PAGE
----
Orthodox Christians built an organization that from the time of its inception encouraged not freedom and self-determination, but obedience and conformity. To that end, any means were justified. Grounded in the belief in a singular, authoritarian and punishing God, orthodox Christians created a Church that demanded singular authority and punished those who disobeyed its edicts. It is the limited belief in a singular supremacy and only one face of God that has resulted in tyranny and brutality. Unity and oneness within an orthodox Christian belief system are perceived to come from sameness and conformity, not from the synergy and harmony of difference. A society's diversity is more often viewed as a liability rather than as an asset. A peaceful society is thought to be one where everyone is the same. No wonder Bertrand Russell wrote that Christianity believes in creating a world of morons by morons for morons.
Unfortunately for all mankind too many people have chosen to remain silent about the dark side of Christian history. We often hear from many many people that a Christian Church embodies the best of Western civilization and that it has always brought peace and understanding to the people it has touched in all parts of the world. They seem to be entirely unaware of the Church's dark past. My intention is not meant to diminish the beautiful, noble and glorious work that countless Christian men and women have done through the ages to truly help others. I am only referring to the 'side' which has hurt so many and did such damage to spirituality across centuries.
As Helen Ellerbe beautifully puts it: 'The Christian Church has left a legacy, a world view, that permeates every aspect of Western society, both secular and religious. It is the legacy that fosters sexism, racism, the intolerance of difference, and the desecration of the natural environment. The Church, throughout much of its history, has demonstrated a disregard for human freedom, dignity, and self-determination. It has attempted to control, contain and confine spirituality, the relationship between an individual and God. As a result, Christianity has helped to create a society in which people are alienated not only from each other but also from the Divine'.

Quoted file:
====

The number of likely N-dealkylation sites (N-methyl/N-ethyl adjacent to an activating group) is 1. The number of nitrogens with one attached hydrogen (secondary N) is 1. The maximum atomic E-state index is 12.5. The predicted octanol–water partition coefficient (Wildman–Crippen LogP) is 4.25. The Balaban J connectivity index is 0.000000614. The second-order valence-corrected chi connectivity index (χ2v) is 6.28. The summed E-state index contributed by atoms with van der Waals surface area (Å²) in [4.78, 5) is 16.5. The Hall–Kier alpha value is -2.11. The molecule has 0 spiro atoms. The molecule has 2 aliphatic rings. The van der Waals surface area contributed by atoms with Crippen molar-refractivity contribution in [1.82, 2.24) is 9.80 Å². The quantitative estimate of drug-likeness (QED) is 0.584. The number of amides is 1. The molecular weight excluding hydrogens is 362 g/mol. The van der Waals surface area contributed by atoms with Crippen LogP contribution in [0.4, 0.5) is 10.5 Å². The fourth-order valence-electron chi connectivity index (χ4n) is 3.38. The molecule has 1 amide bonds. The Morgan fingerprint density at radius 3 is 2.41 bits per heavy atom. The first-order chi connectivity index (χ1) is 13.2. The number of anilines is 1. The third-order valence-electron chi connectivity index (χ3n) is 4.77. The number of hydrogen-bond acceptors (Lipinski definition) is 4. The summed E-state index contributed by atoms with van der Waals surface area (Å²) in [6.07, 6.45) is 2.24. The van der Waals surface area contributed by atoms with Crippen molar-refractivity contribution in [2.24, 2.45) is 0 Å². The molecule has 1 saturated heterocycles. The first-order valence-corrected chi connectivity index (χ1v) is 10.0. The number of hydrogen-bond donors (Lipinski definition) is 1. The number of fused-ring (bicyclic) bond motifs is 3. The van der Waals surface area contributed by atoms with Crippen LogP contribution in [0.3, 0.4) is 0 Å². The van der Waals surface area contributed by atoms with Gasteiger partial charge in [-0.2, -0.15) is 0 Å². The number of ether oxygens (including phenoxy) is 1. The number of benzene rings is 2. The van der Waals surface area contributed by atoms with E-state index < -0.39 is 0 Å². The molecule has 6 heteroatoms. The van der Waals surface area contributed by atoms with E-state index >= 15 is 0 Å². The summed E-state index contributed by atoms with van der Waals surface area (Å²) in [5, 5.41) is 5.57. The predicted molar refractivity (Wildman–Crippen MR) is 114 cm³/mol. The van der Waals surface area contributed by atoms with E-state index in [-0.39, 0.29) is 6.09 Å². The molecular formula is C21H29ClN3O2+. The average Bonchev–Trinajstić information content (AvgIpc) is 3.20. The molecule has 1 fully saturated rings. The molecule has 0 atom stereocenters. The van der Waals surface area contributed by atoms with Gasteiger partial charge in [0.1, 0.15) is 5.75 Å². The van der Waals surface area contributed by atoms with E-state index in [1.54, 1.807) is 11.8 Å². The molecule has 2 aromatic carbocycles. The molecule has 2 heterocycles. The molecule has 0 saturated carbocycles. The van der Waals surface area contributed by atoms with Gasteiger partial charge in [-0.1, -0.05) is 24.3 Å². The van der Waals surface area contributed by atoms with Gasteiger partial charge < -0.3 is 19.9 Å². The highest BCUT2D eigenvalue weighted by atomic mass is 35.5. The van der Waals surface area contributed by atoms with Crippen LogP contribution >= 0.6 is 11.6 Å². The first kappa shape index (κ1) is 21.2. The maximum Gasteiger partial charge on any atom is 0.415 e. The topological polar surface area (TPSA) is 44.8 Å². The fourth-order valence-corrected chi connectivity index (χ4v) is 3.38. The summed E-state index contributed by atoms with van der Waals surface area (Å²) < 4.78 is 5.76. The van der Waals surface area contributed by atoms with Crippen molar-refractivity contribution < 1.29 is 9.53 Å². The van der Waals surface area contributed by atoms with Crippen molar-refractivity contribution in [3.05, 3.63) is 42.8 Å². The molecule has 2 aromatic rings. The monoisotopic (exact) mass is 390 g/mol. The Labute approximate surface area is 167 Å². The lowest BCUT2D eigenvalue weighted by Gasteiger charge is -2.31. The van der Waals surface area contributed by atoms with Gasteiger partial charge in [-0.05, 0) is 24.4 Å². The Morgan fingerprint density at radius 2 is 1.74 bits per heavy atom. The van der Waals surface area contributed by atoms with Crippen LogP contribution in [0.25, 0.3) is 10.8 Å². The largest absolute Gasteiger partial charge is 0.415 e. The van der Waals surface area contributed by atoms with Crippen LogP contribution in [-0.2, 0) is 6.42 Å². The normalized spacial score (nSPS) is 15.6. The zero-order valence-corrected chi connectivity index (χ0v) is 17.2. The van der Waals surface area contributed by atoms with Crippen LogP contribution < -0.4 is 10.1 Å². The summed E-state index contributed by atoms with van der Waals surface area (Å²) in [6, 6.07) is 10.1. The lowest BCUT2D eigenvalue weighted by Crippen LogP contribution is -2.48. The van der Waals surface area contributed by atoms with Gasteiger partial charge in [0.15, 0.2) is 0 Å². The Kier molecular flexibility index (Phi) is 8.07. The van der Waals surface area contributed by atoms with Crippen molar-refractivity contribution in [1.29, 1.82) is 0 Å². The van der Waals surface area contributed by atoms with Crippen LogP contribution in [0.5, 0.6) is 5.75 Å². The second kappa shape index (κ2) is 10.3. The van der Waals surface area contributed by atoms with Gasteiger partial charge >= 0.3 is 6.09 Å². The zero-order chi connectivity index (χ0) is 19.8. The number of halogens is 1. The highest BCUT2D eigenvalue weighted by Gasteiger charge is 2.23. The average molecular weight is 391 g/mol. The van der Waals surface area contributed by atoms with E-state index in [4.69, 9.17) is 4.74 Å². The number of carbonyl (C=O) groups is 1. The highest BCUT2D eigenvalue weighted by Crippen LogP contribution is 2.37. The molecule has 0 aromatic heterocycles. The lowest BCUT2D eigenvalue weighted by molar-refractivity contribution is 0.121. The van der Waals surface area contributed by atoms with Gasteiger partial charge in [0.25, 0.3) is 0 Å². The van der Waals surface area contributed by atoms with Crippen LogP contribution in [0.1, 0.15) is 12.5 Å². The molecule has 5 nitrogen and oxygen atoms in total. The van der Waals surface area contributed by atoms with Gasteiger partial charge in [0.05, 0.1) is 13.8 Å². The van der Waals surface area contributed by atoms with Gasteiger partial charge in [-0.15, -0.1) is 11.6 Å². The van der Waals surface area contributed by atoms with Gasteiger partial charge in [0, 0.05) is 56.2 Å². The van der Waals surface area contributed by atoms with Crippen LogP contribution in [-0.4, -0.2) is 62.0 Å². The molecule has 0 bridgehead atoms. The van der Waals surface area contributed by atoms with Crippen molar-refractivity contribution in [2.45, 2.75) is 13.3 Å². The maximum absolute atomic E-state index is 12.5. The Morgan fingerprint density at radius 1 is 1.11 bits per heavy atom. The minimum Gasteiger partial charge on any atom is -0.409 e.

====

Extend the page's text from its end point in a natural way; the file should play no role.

Jean-Pierre Lehmann has recently written a brilliant article entitled 'The Dangers of Monotheism in the Age of Globalization'. In this article he asks the question: 'Is there a link between monotheistic religions and intolerance and hostility in the world as a whole today? Jean-Pierre Lehmann has argued that monotheistic religions like Judaism, Christianity and Islam have caused much turmoil throughout history' and continue to do so even today. What is needed is a new global ethical and spiritual role model, and in his opinion, the best candidate to fill that spot is India. The planet needs a sense of moral order, spirituality and an ethical compass. The Indian religious and philosophical traditions can provide a great deal of all three. India is a microcosmic reflection of how globalization can work, especially in its remarkable ability to have managed multiculturalism to such a brilliant extent even in these turbulent times of never ending flux.
It should be clear from all this that the belief in a singular supremacy lies at the root of chauvinism, racism and totalitarianism. In this age of ever-expanding globalization, mankind cannot escape from moving towards a more understanding world that values diversity, spiritual freedom and human dignity. And we have to embrace the hope and pursue the dream that not in the very distant future humanity will be free to act humanely.